Mix everything in the bowl. Sieve the flour in a large bowl, add the salt and the lime. Mix well, then, add the water and work the dough to obtain a lump free stretchy dough.
Cover the dough and leave it to rest for 10 minutes.
Meantime, heat about 300ml of vegetable oil. If you’ve got a chip pan, use it. What we are looking for, is to have enough oil so the dough ball will rise to the surface within seconds after being dropped in the oil. The oil should be really hot.
To test that the oil is hot. Drop in a very small piece of dough. If it stay on the bottom of the pan. Leave it to heat well and do another test.
Once the oil is hot. Cut the dough in small pieces and put them into the oil… 5-10 piece at a time depending on the size of your pan. Fry for 3-5 minutes until the balls are brown all over. PS: You won’t be able to use a knife to cut the dough… you will have to be creative with a spoon or your fingers… It is a very sticky dough.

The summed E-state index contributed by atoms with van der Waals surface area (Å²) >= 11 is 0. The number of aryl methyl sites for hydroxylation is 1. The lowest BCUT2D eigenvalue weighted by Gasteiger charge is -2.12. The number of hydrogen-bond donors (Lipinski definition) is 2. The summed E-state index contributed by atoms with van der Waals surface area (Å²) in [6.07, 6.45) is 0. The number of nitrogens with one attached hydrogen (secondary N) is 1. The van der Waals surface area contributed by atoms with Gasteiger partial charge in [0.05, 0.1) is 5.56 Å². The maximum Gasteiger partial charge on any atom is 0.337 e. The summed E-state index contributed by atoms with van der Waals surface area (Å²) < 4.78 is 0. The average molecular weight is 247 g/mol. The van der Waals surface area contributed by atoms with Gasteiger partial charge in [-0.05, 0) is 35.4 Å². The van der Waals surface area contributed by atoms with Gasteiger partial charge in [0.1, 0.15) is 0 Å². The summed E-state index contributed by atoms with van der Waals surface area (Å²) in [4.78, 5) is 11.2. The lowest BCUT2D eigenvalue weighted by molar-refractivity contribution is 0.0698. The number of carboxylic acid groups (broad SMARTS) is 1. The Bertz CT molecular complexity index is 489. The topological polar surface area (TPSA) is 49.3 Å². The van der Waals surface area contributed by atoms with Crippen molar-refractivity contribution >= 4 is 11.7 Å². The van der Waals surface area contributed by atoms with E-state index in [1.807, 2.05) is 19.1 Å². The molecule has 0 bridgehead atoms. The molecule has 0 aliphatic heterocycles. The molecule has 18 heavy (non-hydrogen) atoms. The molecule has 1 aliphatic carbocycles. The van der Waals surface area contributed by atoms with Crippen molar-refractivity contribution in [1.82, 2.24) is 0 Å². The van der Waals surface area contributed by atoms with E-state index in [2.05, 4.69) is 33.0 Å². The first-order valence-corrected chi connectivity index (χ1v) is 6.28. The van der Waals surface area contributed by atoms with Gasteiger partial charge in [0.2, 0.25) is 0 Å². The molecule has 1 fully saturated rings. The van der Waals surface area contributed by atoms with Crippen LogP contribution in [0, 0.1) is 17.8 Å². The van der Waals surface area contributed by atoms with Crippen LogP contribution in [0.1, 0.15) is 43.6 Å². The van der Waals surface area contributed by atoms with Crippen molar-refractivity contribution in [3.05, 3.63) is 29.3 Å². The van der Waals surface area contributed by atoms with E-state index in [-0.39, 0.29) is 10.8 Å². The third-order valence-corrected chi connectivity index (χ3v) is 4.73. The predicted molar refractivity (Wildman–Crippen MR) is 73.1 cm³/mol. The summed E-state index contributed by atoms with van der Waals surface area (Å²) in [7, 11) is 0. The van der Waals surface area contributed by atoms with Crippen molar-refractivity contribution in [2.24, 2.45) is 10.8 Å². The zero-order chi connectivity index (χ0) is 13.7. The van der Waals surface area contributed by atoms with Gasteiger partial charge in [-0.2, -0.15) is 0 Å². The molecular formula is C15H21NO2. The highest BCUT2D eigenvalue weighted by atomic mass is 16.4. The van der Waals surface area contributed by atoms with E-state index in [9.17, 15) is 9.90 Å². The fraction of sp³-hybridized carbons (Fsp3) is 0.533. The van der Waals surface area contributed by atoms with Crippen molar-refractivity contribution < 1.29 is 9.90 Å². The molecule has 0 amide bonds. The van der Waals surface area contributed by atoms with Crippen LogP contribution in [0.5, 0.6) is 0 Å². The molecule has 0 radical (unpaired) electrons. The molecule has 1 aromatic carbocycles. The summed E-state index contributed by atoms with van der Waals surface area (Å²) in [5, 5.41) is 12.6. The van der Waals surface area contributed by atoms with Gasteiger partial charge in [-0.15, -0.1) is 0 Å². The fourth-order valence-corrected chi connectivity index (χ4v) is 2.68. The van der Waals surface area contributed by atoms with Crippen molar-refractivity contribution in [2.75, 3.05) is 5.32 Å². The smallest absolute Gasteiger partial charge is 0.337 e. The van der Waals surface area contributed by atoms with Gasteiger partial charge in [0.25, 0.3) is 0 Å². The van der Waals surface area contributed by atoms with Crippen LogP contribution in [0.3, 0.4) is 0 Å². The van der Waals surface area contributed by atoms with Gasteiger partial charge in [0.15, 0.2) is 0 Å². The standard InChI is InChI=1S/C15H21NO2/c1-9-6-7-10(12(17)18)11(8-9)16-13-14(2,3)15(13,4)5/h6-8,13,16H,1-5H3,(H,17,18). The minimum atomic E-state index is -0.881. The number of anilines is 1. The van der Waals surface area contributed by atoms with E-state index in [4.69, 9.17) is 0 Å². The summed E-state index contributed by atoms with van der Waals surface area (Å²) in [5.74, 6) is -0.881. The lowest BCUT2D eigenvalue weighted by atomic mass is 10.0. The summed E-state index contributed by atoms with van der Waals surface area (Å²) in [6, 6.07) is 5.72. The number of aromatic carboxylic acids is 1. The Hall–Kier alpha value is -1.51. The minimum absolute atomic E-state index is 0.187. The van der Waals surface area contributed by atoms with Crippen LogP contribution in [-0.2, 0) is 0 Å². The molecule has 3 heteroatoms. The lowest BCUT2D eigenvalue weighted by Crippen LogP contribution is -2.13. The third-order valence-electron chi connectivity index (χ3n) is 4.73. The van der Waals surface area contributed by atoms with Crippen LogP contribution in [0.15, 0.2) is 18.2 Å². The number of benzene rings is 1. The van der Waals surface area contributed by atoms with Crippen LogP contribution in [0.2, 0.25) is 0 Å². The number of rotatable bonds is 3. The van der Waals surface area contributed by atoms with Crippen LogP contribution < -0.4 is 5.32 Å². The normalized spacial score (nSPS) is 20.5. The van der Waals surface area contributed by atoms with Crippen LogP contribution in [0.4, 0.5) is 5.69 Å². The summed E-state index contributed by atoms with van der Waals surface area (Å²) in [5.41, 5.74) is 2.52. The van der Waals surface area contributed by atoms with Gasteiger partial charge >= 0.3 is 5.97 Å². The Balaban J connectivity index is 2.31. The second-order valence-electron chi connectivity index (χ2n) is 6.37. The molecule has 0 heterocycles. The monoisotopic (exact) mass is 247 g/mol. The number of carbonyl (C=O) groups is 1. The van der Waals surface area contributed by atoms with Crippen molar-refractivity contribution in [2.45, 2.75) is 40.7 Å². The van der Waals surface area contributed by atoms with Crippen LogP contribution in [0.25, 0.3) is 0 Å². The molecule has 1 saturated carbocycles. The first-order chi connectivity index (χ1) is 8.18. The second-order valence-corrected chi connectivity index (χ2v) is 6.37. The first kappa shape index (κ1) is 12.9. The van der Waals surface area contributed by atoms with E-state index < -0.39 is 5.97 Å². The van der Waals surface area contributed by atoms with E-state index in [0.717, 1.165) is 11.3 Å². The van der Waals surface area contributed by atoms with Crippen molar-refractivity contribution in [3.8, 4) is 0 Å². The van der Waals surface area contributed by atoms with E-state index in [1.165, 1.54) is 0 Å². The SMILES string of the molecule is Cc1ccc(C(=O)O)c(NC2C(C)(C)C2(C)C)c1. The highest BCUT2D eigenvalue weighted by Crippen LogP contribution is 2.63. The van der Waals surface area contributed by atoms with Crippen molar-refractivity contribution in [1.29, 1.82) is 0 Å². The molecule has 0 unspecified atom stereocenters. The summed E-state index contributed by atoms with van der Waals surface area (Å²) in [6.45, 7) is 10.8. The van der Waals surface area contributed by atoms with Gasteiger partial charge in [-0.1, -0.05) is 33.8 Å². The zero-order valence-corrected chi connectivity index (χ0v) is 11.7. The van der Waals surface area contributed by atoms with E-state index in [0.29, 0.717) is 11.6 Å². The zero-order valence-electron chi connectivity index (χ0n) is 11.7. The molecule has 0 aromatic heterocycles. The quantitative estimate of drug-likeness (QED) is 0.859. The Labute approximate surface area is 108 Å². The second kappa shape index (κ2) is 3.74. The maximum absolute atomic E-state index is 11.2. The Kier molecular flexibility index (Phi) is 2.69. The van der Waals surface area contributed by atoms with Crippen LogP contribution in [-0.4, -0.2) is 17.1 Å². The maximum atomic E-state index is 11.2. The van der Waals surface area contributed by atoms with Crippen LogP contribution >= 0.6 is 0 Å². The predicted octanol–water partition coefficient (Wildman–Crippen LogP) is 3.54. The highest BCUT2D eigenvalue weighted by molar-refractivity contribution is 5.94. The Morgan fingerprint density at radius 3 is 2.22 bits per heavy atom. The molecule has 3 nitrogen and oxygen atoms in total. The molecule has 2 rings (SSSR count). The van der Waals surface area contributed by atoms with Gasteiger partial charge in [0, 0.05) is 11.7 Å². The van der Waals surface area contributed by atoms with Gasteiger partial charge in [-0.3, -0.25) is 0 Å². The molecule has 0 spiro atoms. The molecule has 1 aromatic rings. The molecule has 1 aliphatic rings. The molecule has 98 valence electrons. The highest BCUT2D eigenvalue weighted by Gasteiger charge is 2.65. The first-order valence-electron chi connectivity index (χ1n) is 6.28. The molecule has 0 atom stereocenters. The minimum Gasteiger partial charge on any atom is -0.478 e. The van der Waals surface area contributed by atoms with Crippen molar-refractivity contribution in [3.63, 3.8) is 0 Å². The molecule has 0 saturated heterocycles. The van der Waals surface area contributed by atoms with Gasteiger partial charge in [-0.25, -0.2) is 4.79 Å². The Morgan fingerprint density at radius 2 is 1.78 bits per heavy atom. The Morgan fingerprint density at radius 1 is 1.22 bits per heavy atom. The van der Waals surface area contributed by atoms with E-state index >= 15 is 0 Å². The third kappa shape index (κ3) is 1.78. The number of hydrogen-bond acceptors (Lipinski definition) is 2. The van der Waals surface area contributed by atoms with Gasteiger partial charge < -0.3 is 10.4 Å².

Using a skimmer (that big cooking spoon with holes like a colander) remove the now browned dough from the oil and put them on tissue/absorbing paper. Repeat until all done.
Can be served warm just rolled in granulated sugar.
I served mine with a lime syrup. The recipe will be in the next post. But you can also pipe jam or hazelnut chocolate in the individual dough ball…
Ideally, the tinned new potatoes should be eaten as is, just warmed up or deep fried to give it a bit of hardness and colour. I roasted mine.
Drain the potatoes, halve them, put them in an oven dish and add a hand full of chopped parsley and minced garlic. Add a pinch of salt and black pepper. Also add 3 tablespoon of olive oil. Toss to mix and place the dish in the oven for 1 hour at 200°C.
Done. Better not reheat it. Any left overs can be added to a cold salad.
5 hotdog sausages each cut in 4 (chicken wings might be a better option if buying meat)
3 twigs of fresh thyme or pinch of dry thyme
1 garlic clove
Salt & Pepper (or chilli flakes)